Data identifying landscape areas (shown as polygons) attributed with geological names and rock type descriptions. The scale of the data is 1:25 000 scale. Onshore coverage is partial and BGS has no intention to create a national coverage at this scale. Areas covered are essentially special areas of 'classic' geology and include Llandovery (central Wales), Coniston (Lake District) and Cuillan Hills (Isle of Skye). Superficial deposits are the youngest geological deposits formed during the most recent period of geological time, the Quaternary, which extends back about 2.58 million years from the present. They lie on top of older deposits or rocks referred to as bedrock. Superficial deposits were laid down by various natural processes such as action by ice, water, wind and weathering. As such, the deposits are denoted by their BGS lexicon name, which classifies them on the basis of mode of origin (lithogenesis) with names such as, 'glacial deposits', 'river terrace deposits' or 'blown sand'; or on the basis of their composition such as 'peat'. Most of these superficial deposits are unconsolidated sediments such as gravel, sand, silt and clay. The digital data includes attribution to identify each deposit type (in varying levels of detail) as described in the BGS Rock Classification Scheme (volume 4). The data are available in vector format (containing the geometry of each feature linked to a database record describing their attributes) as ESRI shapefiles and are available under BGS data licence.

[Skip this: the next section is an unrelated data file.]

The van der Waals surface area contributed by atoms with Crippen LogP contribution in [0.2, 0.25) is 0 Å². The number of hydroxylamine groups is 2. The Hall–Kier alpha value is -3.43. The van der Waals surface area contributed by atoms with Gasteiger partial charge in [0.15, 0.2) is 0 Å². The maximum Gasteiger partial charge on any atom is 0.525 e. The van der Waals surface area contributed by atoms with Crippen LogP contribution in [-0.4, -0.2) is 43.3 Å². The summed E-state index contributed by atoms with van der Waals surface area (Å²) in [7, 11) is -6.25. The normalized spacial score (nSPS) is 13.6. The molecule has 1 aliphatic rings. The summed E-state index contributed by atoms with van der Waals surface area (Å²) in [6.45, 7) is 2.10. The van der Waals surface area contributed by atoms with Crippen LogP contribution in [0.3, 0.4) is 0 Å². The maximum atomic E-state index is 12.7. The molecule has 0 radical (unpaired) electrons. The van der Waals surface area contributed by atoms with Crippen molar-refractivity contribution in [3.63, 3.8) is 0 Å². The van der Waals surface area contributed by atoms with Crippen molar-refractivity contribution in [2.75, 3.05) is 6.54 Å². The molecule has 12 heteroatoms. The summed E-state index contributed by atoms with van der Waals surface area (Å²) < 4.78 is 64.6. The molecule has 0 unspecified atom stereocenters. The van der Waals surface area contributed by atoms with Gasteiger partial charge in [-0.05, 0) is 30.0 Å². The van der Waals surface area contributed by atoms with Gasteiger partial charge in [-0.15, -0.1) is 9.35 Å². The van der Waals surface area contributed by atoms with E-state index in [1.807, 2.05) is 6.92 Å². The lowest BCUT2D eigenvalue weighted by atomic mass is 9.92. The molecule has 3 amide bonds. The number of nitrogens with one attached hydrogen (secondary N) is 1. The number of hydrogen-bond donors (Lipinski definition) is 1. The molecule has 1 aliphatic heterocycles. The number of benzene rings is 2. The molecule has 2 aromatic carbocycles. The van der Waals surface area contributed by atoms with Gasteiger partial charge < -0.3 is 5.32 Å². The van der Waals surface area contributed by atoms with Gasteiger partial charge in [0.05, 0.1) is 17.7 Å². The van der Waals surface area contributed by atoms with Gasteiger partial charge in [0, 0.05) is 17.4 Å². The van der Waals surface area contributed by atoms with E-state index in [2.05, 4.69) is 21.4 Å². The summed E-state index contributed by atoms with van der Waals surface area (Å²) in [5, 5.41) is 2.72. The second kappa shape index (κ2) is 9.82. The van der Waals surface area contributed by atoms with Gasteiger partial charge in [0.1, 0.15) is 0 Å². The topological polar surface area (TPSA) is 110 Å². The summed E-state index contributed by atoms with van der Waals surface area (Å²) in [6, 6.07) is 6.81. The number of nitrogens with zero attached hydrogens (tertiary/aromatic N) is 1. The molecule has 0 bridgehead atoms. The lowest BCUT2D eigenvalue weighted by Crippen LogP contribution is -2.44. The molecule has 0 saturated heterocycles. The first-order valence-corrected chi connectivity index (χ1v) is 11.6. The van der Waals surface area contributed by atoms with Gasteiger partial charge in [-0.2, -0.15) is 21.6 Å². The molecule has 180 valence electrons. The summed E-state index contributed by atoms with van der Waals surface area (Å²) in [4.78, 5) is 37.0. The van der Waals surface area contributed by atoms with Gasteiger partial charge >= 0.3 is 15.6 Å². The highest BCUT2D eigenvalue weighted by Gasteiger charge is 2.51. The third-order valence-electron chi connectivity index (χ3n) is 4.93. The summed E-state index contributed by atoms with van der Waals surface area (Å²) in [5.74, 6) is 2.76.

This dataset comprises data from Wessex Archaeology surveys which were conducted over various wreck sites between 2003 and 2010. Three of these datasets were acquired in English waters, one in Welsh waters and one in Scottish waters. The geology and geophysics component of the data are archived by British Geological Survey (BGS) in the Marine Environmental data and Information Network (MEDIN) Data Archive Centre (DAC) for Geology and Geophysics. The data include multibeam echosounder, single-beam echosounder, sidescan sonar, sub-bottom profiler, magnetometer, and geological data (vibrocore logs and photos). Data were also provided to other archive centres as appropriate - UKHO (bathymetry), Royal Commission Ancient and Historic Monuments Wales (geophysics), Royal Commission on the Ancient and Historical Monuments of Scotland (geophysics and diving/ROV), Archaeology Data Service (diving/ROV). Although generated for archaeological purposes, these high quality and resolution data are capable of re-use by marine surveyors and scientists from a range of different fields. Data are delivered via the BGS Offshore GeoIndex www.bgs.ac.uk/GeoIndex/offshore.htm and additional data are available on request firstname.lastname@example.org.